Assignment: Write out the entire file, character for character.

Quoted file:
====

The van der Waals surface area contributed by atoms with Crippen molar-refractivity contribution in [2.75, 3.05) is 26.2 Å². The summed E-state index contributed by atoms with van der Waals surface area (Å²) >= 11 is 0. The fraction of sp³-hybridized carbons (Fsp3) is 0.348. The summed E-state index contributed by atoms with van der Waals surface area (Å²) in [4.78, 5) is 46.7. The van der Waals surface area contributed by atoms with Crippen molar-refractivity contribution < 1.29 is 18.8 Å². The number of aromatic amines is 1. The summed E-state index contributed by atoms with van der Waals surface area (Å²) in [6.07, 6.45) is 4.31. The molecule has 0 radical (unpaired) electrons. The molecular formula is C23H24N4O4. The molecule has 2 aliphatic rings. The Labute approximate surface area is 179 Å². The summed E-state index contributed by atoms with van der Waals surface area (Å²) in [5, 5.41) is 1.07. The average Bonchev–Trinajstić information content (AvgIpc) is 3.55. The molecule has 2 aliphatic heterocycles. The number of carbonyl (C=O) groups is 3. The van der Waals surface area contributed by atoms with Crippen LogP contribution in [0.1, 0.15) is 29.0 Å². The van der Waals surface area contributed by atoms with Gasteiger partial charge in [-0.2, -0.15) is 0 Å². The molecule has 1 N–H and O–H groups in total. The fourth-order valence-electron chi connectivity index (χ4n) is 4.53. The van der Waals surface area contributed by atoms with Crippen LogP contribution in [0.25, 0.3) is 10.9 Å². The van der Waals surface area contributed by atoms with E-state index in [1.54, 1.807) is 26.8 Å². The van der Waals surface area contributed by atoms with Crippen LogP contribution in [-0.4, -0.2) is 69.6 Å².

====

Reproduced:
The van der Waals surface area contributed by atoms with Crippen molar-refractivity contribution in [2.75, 3.05) is 26.2 Å². The summed E-state index contributed by atoms with van der Waals surface area (Å²) >= 11 is 0. The fraction of sp³-hybridized carbons (Fsp3) is 0.348. The summed E-state index contributed by atoms with van der Waals surface area (Å²) in [4.78, 5) is 46.7. The van der Waals surface area contributed by atoms with Crippen molar-refractivity contribution < 1.29 is 18.8 Å². The number of aromatic amines is 1. The summed E-state index contributed by atoms with van der Waals surface area (Å²) in [6.07, 6.45) is 4.31. The molecule has 0 radical (unpaired) electrons. The molecular formula is C23H24N4O4. The molecule has 2 aliphatic rings. The Labute approximate surface area is 179 Å². The summed E-state index contributed by atoms with van der Waals surface area (Å²) in [5, 5.41) is 1.07. The average Bonchev–Trinajstić information content (AvgIpc) is 3.55. The molecule has 2 aliphatic heterocycles. The number of carbonyl (C=O) groups is 3. The van der Waals surface area contributed by atoms with Crippen LogP contribution in [0.1, 0.15) is 29.0 Å². The van der Waals surface area contributed by atoms with Gasteiger partial charge in [-0.2, -0.15) is 0 Å². The molecule has 1 N–H and O–H groups in total. The fourth-order valence-electron chi connectivity index (χ4n) is 4.53. The van der Waals surface area contributed by atoms with Crippen LogP contribution in [0.25, 0.3) is 10.9 Å². The van der Waals surface area contributed by atoms with E-state index in [1.54, 1.807) is 26.8 Å². The van der Waals surface area contributed by atoms with Crippen LogP contribution in [-0.4, -0.2) is 69.6 Å².